Winter is Coming! Here’s How to Keep Your Business Warm
Small BusinessNov 9, 2018
Along with holidays, snow days and hot cocoa, winter brings colder temperatures which can impact your business. If you’re not on a fixed rate electricity or natural gas plan, cold temperatures can increase your energy rate. Regardless, making sure your business is energy efficient keeps customers and employees warm, and avoid hazards like frozen pipes. Here are five energy efficiency tips to help your business get through winter:
Check your window seals. Make sure your windows are sealed correctly to ensure that warm air doesn’t escape, or cold air doesn’t sneak in. If you don’t have the time or resources to fix faulty sealing, you can insulate your windows by using clear plastic window coverings that prevent drafts.
Turn fan blades the other way. Did you know that if you have a ceiling fan in your building, you can change the direction of your fan blades to redistribute heat? In the winter, turn your blades to rotate in a clockwise direction on a low speed. This pulls the warm air up to the ceiling and pushes it back down again, which could in turn help you lower your thermostat.
Let natural light in. Open the blinds on your business’ south-facing windows to allow sunlight to stream in throughout the day. Make sure to close the blinds at night to reduce cool air you might feel coming from cold windows.
Leave the heat on when you close your doors. When closing up shop for the weekend or for a holiday break it might be tempting to turn off the heat to save some money. However, if temperatures inside your building get too low, pipes can begin to freeze and burst, which could cause costly repairs.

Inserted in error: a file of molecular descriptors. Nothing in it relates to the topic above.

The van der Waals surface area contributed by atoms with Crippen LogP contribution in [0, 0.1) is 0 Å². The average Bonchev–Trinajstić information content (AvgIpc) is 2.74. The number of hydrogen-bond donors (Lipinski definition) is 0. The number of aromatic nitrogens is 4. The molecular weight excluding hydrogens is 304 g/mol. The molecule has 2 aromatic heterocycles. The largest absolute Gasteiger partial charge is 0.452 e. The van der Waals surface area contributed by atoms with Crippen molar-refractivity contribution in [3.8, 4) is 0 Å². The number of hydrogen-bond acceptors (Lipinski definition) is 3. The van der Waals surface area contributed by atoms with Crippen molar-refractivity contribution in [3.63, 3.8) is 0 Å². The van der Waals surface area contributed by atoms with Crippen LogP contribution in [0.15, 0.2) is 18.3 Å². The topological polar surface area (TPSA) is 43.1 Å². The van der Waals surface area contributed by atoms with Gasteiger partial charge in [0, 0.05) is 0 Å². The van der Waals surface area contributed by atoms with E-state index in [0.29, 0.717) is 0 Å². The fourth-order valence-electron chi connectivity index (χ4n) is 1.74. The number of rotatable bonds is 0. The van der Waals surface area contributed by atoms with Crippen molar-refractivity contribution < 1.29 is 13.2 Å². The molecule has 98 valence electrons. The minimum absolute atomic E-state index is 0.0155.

Be conservative when using space heaters. Space heaters are convenient, but can eat up a lot of energy costs. To determine if it’s more cost-effective for you to use a space heater or turn up the thermostat, use this simple calculation from Consumer Reports:
Multiply 1500W by X hours of use = A
Multiply A by your electricity rate per kilowatt hour = B
Divide B by 1000
Compare the calculated price it would cost to run a space heater per hour to the hourly kWh rate you pay for your business’ electricity or natural gas for heating. Whichever method is lower will tell you which heating method is more cost-effective for your business.
Stay warm this winter by practicing these winter energy efficiency tips! If you’re interested in learning more about how AEP Energy can help you control your business’ energy costs during the colder months, fill out our contact form and a member of our team will be in touch.
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